Clare County Library
Clare Places: Towns & Villages
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Places of Interest

  • BALLYVAUGHAN BAY in the south-eastern corner of Galway Bay is a popular boating area. Ballyvaughan itself is almost enclosed by rocky lagoon-type barriers of land and rock: the Rinn, to the west and a farther, more broken extension from Bishop’s Quarter to the east. There are also several small islands such as Black Island, Gall Island, Green Island and several nameless lumps of land and rock encompassed by this Ballyvaughan reef. The bay extends eastwards from Finvarra Point, past Scanlan’s Island, Muckinish Island, Muckinish Bay and the Pouldoody oyster beds before turning south through Poulnaclogh Bay, into Pouldoody Bay and finishing at Bell Harbour.

  • AILLWEE CAVE, one of the oldest in Ireland, is open to the public and is well worth a visit.

  • DRUMCREEHY CHURCH is called after "Druimcriche" as the original church here was situated on a hillside in the territory of Crioch Maille. This ancient medieval parish church is now surrounded by a large graveyard. The Blake-Forster Monument of 1912 and the small mausoleum of Henry Comerford can be seen here. It is also the burial ground of the Comyn family, where Peter Comyn was buried in 1830.

  • BISHOPS QUARTER once contained a religious house. The most prominent feature of the landscape in this area is an attractive little beach backing onto some sandhills and a sandy pool almost totally enclosed by sand to the rear of the hills. Seaweed is still harvested here and left to dry out of the tide’s reach until collected. The beach is a good place at which to bathe or collect sea shells. Access is by a surfaced road and there is a car park close to the shore.

  • LOUGHRASK, the pond of the fight, lies between Drumcreehy church and Ballyvaughan. Before meeting his cousin’s forces in combat Donogh O’Brien and his army arrived at Loughrask to discover a hideous hag employed in washing the blood off a pile of limbs and carcasses of dead men. She told Donogh this was a symbol of his and his follower’s deaths. He ignored this omen only to perish with most of his men in the ensuing Battle of Corcomroe in 1317. This battle decided the chieftaincy of Thomond and led to the annihilation of de Clare and the expulsion of the English from the county.

  • CORKSCREW HILL, the steep and winding zig-zag roadway up the hill between Ballyvaughan and Lisdoonvarna, is aptly named. This terraced climb was designed as a famine relief scheme and has been included in many cycle and motor competitions.

  • GREGAN’S CASTLE-HOTEL generally refers to the nineteenth century L-shaped house at the foot of the Corkscrew. Once the property of the Martyn family, it now operates as a hotel.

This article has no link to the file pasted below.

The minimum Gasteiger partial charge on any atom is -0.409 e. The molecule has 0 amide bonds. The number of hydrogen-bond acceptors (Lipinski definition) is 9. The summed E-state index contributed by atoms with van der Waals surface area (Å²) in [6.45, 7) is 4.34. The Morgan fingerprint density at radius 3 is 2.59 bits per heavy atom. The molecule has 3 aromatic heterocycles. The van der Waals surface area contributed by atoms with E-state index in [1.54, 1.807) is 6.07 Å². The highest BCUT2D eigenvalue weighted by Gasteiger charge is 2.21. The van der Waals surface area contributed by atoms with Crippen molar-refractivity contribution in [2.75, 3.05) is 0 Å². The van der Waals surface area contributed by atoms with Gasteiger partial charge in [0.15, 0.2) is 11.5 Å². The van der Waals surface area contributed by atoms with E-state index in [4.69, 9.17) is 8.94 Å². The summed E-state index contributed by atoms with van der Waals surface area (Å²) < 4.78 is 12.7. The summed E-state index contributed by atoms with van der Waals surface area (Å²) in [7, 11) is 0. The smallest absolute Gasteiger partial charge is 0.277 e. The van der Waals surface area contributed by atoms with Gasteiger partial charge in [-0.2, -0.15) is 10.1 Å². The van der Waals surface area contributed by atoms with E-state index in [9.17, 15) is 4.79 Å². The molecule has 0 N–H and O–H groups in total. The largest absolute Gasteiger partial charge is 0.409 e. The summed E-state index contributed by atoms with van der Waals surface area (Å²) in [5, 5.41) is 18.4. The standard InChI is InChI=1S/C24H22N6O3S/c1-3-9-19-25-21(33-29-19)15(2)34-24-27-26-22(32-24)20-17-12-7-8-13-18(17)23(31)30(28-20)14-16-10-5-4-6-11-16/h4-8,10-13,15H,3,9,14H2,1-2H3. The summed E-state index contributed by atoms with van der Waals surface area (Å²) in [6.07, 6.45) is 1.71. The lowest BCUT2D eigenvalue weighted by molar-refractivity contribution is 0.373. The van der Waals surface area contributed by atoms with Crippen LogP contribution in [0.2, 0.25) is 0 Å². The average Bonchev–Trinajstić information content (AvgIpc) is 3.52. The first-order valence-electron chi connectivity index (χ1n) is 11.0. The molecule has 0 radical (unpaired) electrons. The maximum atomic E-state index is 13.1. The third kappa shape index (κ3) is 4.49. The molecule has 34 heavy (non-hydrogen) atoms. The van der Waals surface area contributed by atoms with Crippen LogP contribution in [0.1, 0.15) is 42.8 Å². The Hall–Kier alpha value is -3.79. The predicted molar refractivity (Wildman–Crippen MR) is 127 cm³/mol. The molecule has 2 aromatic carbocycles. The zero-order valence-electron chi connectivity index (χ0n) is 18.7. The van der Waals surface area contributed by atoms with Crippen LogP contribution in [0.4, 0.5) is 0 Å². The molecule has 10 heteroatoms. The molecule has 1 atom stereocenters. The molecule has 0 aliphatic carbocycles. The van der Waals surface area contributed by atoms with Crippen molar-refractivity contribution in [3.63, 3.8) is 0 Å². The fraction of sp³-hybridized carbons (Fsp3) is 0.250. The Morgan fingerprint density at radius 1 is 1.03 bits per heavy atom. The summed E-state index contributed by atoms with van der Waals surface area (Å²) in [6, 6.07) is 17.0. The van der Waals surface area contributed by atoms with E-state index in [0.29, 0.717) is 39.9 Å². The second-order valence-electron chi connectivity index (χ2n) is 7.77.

• THE ORIGINAL GREGAN’S CASTLE, an L-shaped tower house somewhat similar in outer design to that at Gleninagh, still stands among the trees, opposite and across the road, from its more modern namesake. It was the former residence of the chief of the O’Loghlens and his territory was listed in 1580 as the Barony of Gragans (probably meaning mountain bog) rather than Burren. The Cromwellians dispossessed Owney More O’Loghlen in 1654 and under the Act of Settlement in 1677 George Martyn was confirmed as the new owner. Turlough O’Loghlen married Alice Martyn and this may have led the Martyn family, at a later date, to build their nearby seventeenth-century strong house as the O’Loghlens may have continued to live in the older tower house. This low squat tower is almost lost within the trees. The ground floor may have been a store or stable and it contains a long straight staircase rather than the more familiar spiral type.

  • THE VALLEY in which Ballyvaughan is situated contains many ring forts.

  • CAHERMORE RING FORT, sometimes Cathair Mhor, the big fort, still guards the pass down to the Ballyvaughan valley. The walls are up to nine feet thick and nine feet high and are built of two faces of large well-fitted blocks. The lintelled doorway and the remains of the interior buildings appear to be medieval in origin.

  • BALLYALLABAN RING FORT is an earth fort, simply because earth was the nearest available building material. This type of building is probably the most common type of ancient monument in the country. The rampart was built up from the fosse or moat and may have had a palisade or fence of pointed wooden stakes to protect the inhabitants from any intruders who managed to cross the generally flooded fosse. It is marked as "An Rath" in the Burren maps.

  • BALLYALLABAN HOUSE is an early nineteenth century house built to replace a nearby but long vanished seventeenth-century house. It is also the possible site of an early monastic church. A gymkhana is held in the grounds each year by the people of the district.